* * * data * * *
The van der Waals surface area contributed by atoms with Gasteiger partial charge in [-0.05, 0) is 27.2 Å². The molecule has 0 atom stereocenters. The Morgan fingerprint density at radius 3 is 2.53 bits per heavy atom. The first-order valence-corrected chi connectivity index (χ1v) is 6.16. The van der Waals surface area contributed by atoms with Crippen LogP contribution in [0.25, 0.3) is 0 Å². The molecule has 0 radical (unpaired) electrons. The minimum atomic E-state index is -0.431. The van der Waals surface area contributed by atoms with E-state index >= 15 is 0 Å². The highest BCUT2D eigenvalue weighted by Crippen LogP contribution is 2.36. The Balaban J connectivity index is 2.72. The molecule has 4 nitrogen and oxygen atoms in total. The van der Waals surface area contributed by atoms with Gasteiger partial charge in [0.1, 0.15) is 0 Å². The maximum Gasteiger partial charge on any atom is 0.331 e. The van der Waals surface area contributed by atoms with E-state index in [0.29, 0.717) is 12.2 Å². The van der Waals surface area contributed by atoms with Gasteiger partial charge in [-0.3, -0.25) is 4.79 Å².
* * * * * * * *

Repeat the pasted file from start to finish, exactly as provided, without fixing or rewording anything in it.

The van der Waals surface area contributed by atoms with Gasteiger partial charge in [-0.05, 0) is 27.2 Å². The molecule has 0 atom stereocenters. The Morgan fingerprint density at radius 3 is 2.53 bits per heavy atom. The first-order valence-corrected chi connectivity index (χ1v) is 6.16. The van der Waals surface area contributed by atoms with Crippen LogP contribution in [0.25, 0.3) is 0 Å². The molecule has 0 radical (unpaired) electrons. The minimum atomic E-state index is -0.431. The van der Waals surface area contributed by atoms with E-state index >= 15 is 0 Å². The highest BCUT2D eigenvalue weighted by Crippen LogP contribution is 2.36. The Balaban J connectivity index is 2.72. The molecule has 4 nitrogen and oxygen atoms in total. The van der Waals surface area contributed by atoms with Gasteiger partial charge in [0.1, 0.15) is 0 Å². The maximum Gasteiger partial charge on any atom is 0.331 e. The van der Waals surface area contributed by atoms with E-state index in [0.29, 0.717) is 12.2 Å². The van der Waals surface area contributed by atoms with Gasteiger partial charge in [-0.3, -0.25) is 4.79 Å².